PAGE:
In 1941, the Wyoming State Legislature recognized the need for a local governmental entity which would assist landowners and resource users with conservation practices and provide leadership in natural resource management issues and efforts. As a result, legislation was enacted which enabled the formation of local Conservation Districts and the election of Conservation District Supervisors. The Wyoming legislation authorizing the establishment of Conservation Districts was signed by Governor Smith on March 5, 1941.
There are 34 local Conservation Districts located throughout the state of Wyoming. There are 170 Supervisors throughout Wyoming representing rural and urban interests. These Supervisors are elected during the general election. Conservation Districts today offer a wide variety of programs to help anyone interested in conservation. Some of the programs offered include: tree planting, waste management, water quality, wildlife habitat, recycling and information/education programs. Conservation Districts, as local governments, also play a key role in federal land management planning processes and federal and state legislative and administrative initiatives affecting local conservation and land use activities.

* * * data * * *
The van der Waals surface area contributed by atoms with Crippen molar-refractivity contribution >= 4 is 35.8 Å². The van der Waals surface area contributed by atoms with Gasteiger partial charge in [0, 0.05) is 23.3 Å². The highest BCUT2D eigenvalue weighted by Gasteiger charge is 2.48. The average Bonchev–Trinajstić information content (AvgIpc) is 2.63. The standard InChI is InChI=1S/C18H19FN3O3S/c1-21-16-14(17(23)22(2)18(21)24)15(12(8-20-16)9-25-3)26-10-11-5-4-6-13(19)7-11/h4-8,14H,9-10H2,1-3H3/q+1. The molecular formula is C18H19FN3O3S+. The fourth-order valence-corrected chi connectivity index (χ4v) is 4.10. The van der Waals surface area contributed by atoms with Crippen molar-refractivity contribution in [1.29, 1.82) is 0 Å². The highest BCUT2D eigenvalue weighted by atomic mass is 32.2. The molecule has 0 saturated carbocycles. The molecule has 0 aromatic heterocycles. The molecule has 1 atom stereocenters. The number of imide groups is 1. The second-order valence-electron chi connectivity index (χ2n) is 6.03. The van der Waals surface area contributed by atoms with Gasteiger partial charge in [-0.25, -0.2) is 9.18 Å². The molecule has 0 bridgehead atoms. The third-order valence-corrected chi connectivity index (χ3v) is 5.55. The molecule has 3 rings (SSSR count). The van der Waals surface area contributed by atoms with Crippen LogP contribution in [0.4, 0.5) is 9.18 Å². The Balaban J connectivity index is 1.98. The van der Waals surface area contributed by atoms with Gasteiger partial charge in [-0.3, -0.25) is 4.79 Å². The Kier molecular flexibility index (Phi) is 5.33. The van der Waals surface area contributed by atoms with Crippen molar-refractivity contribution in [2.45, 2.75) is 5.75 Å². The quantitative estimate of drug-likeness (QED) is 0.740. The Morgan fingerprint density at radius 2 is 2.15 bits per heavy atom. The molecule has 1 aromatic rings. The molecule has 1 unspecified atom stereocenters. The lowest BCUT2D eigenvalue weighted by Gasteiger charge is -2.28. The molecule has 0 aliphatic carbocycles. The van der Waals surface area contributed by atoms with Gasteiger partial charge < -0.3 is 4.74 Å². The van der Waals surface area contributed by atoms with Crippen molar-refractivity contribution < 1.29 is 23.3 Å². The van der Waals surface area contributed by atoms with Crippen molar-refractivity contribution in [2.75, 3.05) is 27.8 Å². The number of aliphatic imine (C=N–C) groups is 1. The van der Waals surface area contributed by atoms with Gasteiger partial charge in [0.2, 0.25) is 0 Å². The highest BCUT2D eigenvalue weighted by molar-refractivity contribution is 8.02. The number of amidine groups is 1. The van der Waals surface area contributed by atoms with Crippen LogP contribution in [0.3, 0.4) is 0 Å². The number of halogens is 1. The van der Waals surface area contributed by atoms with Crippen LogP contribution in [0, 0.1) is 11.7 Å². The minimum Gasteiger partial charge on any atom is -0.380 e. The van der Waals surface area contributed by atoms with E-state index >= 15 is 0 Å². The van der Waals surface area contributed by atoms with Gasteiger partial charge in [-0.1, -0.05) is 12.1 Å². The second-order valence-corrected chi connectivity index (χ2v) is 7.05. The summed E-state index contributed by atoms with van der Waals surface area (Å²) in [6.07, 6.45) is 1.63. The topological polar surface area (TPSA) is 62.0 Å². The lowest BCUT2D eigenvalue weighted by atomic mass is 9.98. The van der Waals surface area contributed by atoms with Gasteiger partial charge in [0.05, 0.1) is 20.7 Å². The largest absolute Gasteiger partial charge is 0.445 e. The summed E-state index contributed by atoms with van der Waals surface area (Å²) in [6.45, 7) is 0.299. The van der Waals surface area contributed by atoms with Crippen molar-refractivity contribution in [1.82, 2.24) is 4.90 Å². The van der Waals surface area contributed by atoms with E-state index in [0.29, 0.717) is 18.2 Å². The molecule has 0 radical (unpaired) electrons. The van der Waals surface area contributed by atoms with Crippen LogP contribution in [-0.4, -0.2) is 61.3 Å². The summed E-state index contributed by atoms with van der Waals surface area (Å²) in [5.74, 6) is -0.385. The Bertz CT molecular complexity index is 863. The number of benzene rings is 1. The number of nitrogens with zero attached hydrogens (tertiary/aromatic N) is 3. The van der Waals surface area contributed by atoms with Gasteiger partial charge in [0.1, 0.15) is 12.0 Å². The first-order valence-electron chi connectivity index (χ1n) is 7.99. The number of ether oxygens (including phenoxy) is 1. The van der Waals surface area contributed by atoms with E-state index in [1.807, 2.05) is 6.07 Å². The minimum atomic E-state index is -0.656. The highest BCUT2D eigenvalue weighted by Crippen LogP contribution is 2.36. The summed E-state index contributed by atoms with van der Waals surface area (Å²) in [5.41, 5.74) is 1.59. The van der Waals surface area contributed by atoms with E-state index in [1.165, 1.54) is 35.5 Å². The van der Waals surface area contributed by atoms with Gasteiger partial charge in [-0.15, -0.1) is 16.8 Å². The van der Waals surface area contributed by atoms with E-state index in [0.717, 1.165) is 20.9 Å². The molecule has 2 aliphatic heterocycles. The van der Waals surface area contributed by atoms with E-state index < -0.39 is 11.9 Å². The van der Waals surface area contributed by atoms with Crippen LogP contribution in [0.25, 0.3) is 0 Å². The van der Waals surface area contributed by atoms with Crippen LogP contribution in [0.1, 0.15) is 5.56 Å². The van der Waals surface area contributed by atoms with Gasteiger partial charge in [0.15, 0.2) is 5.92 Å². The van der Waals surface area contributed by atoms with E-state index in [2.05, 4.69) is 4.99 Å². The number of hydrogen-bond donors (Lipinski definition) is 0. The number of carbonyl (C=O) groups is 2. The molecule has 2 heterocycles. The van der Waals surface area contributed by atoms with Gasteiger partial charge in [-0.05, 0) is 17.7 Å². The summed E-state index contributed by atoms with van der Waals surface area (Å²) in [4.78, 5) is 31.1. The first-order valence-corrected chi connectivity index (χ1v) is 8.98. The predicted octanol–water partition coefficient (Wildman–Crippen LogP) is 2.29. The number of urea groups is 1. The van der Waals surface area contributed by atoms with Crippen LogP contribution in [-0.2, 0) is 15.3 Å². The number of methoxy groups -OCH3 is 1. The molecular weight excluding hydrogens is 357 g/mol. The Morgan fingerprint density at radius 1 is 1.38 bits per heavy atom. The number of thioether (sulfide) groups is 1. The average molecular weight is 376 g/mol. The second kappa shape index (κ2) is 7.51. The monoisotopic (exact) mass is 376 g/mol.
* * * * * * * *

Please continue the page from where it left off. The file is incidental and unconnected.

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Dubois-Crowheart Conservation District is not employed by or affiliated with the Land Conservation Assistance Network, and the Network does not certify or guarantee their services. The reader must perform their own due diligence and use their own judgment in the selection of any professional.